We sometimes forget how far we are from solving the mystery of consciousness.
An anecdote from 1994 might help us understand. Picture an utterly boring, pointless conference in Tucson, Arizona, one of whose attendees was an obscure philosopher from Australia, scheduled to give the third talk. And shook everything up:
The brain, Chalmers began by pointing out, poses all sorts of problems to keep scientists busy. How do we learn, store memories, or perceive things? How do you know to jerk your hand away from scalding water, or hear your name spoken across the room at a noisy party? But these were all “easy problems”, in the scheme of things: given enough time and money, experts would figure them out. There was only one truly hard problem of consciousness, Chalmers said. It was a puzzle so bewildering that, in the months after his talk, people started dignifying it with capital letters – the Hard Problem of Consciousness – and it’s this: why on earth should all those complicated brain processes feel like anything from the inside? Why aren’t we just brilliant robots, capable of retaining information, of responding to noises and smells and hot saucepans, but dark inside, lacking an inner life? And how does the brain manage it? How could the 1.4kg lump of moist, pinkish-beige tissue inside your skull give rise to something as mysterious as the experience of being that pinkish-beige lump, and the body to which it is attached?
What jolted Chalmers’s audience from their torpor was how he had framed the question. “At the coffee break, I went around like a playwright on opening night, eavesdropping,” Hameroff said. “And everyone was like: ‘Oh! The Hard Problem! The Hard Problem! That’s why we’re here!’” Philosophers had pondered the so-called “mind-body problem” for centuries. But Chalmers’s particular manner of reviving it “reached outside philosophy and galvanised everyone. It defined the field. It made us ask: what the hell is this that we’re dealing with here?”Oliver Burkeman, “Why can’t the world’s greatest minds solve the mystery of consciousness?” at The Guardian (January 21, 2015)
Chalmers’s talk brought the term “Hard Problem of Consciousness” into circulation.We’re still nowhere with it, actually, because consciousness is — as one writer put it — like looking into and out of a window at the same time.
Some useful work is being done. We are discovering, for example, that
➤ people in a persistent vegetative state can have active conscious lives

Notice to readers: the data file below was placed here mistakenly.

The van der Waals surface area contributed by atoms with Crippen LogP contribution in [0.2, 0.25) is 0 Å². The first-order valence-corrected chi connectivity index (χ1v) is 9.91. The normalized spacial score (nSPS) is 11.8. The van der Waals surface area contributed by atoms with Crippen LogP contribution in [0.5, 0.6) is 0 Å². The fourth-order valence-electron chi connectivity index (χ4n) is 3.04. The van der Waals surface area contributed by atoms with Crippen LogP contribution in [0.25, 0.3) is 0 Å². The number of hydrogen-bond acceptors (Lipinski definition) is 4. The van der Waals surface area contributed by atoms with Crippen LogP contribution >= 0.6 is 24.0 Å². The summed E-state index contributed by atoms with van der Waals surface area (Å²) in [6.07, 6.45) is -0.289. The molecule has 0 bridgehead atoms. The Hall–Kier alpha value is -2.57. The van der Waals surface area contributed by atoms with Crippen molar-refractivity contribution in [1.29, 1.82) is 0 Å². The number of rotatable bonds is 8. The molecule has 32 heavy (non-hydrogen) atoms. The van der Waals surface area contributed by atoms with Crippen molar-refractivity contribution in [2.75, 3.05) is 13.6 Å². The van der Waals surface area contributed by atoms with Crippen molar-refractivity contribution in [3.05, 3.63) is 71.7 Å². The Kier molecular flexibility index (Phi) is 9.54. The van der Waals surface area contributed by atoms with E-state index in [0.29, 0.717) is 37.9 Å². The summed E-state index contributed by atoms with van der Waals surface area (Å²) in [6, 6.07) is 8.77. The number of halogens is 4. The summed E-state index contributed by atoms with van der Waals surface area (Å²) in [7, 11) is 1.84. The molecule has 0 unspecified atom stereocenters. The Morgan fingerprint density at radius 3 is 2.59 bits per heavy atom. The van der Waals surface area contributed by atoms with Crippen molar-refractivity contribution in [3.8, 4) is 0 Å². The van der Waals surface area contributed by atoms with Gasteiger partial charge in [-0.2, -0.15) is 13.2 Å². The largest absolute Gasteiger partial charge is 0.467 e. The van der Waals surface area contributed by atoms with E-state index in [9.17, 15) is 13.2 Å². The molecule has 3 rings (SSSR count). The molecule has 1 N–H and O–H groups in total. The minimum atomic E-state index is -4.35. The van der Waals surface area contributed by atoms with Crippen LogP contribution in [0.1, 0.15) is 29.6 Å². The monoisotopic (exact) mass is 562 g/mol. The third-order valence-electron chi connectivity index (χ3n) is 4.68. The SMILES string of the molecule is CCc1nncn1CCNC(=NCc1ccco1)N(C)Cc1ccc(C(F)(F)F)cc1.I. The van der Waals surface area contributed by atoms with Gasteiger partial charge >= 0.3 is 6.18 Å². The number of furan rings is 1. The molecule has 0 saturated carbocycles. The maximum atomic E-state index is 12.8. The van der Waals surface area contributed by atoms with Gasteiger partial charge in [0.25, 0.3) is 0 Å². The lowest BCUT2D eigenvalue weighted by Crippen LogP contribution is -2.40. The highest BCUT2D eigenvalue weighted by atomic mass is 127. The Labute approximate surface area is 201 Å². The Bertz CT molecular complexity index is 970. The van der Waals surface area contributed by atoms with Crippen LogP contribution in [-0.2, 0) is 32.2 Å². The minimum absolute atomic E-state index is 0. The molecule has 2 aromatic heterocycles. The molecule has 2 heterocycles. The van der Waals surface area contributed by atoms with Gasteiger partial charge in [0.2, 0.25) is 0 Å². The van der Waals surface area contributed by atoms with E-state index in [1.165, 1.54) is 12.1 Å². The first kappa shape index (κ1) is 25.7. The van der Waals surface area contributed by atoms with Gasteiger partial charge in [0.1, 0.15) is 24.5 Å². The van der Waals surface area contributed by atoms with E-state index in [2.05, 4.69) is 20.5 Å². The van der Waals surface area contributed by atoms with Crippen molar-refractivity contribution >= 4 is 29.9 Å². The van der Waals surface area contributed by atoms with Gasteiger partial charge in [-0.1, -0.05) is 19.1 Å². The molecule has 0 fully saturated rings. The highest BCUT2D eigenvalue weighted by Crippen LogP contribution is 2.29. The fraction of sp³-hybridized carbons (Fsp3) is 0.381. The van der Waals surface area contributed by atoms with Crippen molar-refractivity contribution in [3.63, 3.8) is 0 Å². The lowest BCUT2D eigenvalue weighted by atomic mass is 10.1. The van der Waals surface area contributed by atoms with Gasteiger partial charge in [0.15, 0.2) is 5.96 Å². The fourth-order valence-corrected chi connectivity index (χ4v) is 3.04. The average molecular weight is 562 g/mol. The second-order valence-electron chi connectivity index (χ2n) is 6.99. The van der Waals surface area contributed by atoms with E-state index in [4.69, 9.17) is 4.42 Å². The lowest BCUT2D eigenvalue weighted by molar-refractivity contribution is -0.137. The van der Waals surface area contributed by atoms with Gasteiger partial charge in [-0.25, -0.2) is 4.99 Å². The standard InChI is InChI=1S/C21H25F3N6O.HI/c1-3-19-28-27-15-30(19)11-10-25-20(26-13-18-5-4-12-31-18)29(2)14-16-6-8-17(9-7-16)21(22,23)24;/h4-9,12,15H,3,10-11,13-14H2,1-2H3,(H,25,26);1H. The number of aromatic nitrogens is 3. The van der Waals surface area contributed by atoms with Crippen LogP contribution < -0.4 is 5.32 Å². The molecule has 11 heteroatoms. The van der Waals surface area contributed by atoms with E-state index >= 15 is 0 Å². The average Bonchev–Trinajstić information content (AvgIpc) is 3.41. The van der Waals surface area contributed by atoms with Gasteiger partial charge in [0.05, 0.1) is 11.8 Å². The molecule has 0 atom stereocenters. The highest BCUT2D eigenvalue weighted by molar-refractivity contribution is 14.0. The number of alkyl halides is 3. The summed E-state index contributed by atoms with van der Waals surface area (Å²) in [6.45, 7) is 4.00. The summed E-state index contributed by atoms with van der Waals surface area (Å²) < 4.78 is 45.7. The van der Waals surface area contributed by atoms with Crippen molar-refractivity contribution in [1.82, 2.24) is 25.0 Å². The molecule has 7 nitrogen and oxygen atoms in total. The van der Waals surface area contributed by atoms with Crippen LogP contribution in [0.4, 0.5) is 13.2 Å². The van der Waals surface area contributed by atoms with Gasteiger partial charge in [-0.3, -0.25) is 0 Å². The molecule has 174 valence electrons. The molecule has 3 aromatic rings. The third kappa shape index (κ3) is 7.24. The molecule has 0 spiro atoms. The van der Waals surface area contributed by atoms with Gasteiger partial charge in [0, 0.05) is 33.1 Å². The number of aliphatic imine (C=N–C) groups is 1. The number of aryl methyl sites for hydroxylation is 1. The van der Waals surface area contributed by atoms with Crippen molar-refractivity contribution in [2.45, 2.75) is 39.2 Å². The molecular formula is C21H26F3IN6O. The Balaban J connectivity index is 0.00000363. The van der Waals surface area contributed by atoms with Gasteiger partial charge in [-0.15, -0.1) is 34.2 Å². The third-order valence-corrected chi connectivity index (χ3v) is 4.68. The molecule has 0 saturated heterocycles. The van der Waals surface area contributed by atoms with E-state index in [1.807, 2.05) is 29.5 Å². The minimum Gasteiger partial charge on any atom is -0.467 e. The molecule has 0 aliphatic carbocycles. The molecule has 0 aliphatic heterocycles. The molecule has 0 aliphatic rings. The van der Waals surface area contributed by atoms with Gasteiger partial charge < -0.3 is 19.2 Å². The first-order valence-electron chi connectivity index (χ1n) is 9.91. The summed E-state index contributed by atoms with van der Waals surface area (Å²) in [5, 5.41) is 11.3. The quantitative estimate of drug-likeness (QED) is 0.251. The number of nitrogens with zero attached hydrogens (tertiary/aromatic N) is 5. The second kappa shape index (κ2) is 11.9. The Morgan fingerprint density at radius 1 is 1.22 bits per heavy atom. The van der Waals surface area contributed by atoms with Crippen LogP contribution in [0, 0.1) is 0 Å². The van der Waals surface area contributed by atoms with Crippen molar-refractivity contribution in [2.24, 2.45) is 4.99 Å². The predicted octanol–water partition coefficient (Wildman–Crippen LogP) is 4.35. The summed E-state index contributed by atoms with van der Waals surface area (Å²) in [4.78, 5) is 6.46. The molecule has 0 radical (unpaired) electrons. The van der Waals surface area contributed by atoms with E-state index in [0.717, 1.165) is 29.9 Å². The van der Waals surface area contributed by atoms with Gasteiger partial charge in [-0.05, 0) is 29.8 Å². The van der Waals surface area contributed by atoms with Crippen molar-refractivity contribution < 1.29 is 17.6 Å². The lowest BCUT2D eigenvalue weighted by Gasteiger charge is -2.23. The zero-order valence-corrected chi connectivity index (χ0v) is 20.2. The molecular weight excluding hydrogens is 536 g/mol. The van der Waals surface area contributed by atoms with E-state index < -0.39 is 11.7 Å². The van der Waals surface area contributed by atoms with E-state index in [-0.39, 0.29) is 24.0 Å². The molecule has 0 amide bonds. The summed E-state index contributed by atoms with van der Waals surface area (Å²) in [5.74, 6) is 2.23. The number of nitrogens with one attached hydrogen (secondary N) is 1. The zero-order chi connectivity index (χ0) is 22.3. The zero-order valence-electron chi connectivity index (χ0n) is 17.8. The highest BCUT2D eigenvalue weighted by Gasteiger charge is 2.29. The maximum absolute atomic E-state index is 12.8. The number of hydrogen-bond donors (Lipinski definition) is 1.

➤ people can control artificial limbs by thoughts alone
➤ in, perhaps, the strangest development, the mind can sometimes discover information when detached from a clinically dead brain.
None of these discoveries confirms the materialism with which the academic world had become so comfortable.
It would be poetic – albeit deeply frustrating – were it ultimately to prove that the one thing the human mind is incapable of comprehending is itself. An answer must be out there somewhere. And finding it matters: indeed, one could argue that nothing else could ever matter more – since anything at all that matters, in life, only does so as a consequence of its impact on conscious brains. Yet there’s no reason to assume that our brains will be adequate vessels for the voyage towards that answer.Oliver Burkeman, “Why can’t the world’s greatest minds solve the mystery of consciousness?” at The Guardian (January 21, 2015)
In a way, that makes sense. We can’t really understand our own consciousness for the same reasons as we can’t really see ourselves the way others see us. And the others can’t see themselves the way we see them. That’s all part of the remarkable fact of human consciousness. In one sense, we are each our own little interior world. In another sense, we are part of something much larger. The science that can help us understand this better will not be committed to materialism.
You may also wish to read: Will we soon be able to test theories of consciousness? Proponents of two leading theories of consciousness are trying to develop tests for their models, in a hitherto baffling field. Panpsychism, in the form of integrated information theory (IIT) , is a much more serious competitor to dualism and idealism than materialism could hope to be.